There exist universes parallel to ours, in which the evolution of life on Earth took a different branch, a different path. And sometimes, rifts and passageways open between these universes. Mal and Lee are unlikely lovers, investigating he paranormal and cryptozoological. They find a portal to another world, and Mal disappears, only to reappear years later in the company of stocky, Neanderthal-appearing companions. Julian Sabreur is a counterintelligence officer working with analyst Alison Matchell, initially protecting the scientist Kay Amal Khan, before their mission spirals out into the unknown. Khan’s work is classified and very much on the edge of science, and she is being drafted into a project far exceeding life on Earth. Lucas is a thug working for a magnate named Rove who seeks to dominate the multiverse, or that part which he can preserve. But Rove plays his cards close, and Lucas is unsure whether those plans involve him if he is no longer useful.
The story is complex and initially rather ponderous as great events are set up for later payoffs. Delightful interludes detail the development of life in various branches of the multiverse, on different Earths. The characters are finely drawn, coming effortlessly alive through Mr. Tchaikovsky’s flowing and irreverent prose. Descriptions are chiselled out of biting British understatement, both amusing and perfectly targeted.
The sheer ambition of the concept is breathtaking, and while Mr. Tchaikovsky does not achieve perfection, the fact that he manages to pull off the narrative at all is impressive in itself.
A generation after the conclusion ofChildren of Time, an exploration ship leaves Kern’s World, arriving some time later, by means of sublight travel and crew hibernation, at a star system that appears to harbour life. Unbeknownst to the mixed Portiid and Human crew, millenia previously a terraforming mission arrived from Earth’s fallen Old Empire. Catastrophe befell that mission, leaving behind a spacefaring race of intelligent, uplifted octopi, as well as an ancient alien virus.
The premise involving uplifted octopi is ambitious, even more so than the premise of uplifted spiders in the first novel. The distributed intelligence of an octopus is very alien to the reader, and Mr. Tchaikovsky makes a concerted effort to convey this. Unfortunately for the story, this makes decision making by the characters frequently confusing, contradictory, and transitory, as this is the nature of the sentience of the depicted octopi. While clever, it takes the reader somewhat out of the story. As in Children of Time, the spectre of deep time weighs heavily on the story, bringing themes of legacy, of connection between intelligences, and of the meaning of existence.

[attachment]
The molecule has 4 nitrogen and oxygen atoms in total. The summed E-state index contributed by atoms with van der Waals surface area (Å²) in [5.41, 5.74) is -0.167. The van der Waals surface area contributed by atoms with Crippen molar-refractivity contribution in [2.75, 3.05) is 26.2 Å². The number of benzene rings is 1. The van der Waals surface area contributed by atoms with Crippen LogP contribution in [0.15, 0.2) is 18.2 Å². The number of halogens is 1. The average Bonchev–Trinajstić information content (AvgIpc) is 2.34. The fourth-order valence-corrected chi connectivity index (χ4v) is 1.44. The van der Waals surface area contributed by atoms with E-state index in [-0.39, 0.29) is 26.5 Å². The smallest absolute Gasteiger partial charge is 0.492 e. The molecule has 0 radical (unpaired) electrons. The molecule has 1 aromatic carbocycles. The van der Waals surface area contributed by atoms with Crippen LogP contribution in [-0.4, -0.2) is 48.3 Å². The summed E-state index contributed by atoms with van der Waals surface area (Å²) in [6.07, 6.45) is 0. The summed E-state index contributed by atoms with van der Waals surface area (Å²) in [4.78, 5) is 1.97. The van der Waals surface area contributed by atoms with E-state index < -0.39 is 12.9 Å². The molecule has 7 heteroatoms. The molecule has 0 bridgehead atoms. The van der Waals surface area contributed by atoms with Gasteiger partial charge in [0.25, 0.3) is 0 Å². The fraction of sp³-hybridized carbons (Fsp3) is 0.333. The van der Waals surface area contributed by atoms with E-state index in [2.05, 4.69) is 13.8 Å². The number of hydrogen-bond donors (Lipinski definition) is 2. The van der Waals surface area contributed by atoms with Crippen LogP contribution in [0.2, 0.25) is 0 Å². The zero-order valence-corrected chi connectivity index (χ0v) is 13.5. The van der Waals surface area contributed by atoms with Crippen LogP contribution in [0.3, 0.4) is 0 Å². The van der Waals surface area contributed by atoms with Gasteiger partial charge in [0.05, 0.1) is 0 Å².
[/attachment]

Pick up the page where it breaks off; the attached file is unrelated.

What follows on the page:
A planet orbiting a distant star is seeded with life in a grand experiment. Soon after, back in our solar system, the “Old Empire” collapses in civil war, and human civilisation falls, almost to extinction. Thousands of years later, the ark ship Gilgamesh, carrying hibernating refugees from the poisoned and dying Earth, arrives at the seeded planet. Lacking supervision from those who started the experiment, a race of spiders has risen to sentience, and built its own grand civilisation on the one speck of lush green that humans could use as a new beginning.
Mr. Tchaikovsky’s opus divides its time between the desperate humans on the Gilgamesh, trying to find a place to settle before their ship gives up the ghost, and the evolving spider society on the planet. A story about sentient spiders might seem silly, but the author skillfully makes the arachnids come to life. Their society and technology is nothing like that of humans, but the primal struggle for survival is still very much in evidence. In fact, after only a brief while I started enjoying the spider chapters more than the human chapters, though this may be due to the humans acting in general as selfish and somewhat irrational refugees in a desperate situation.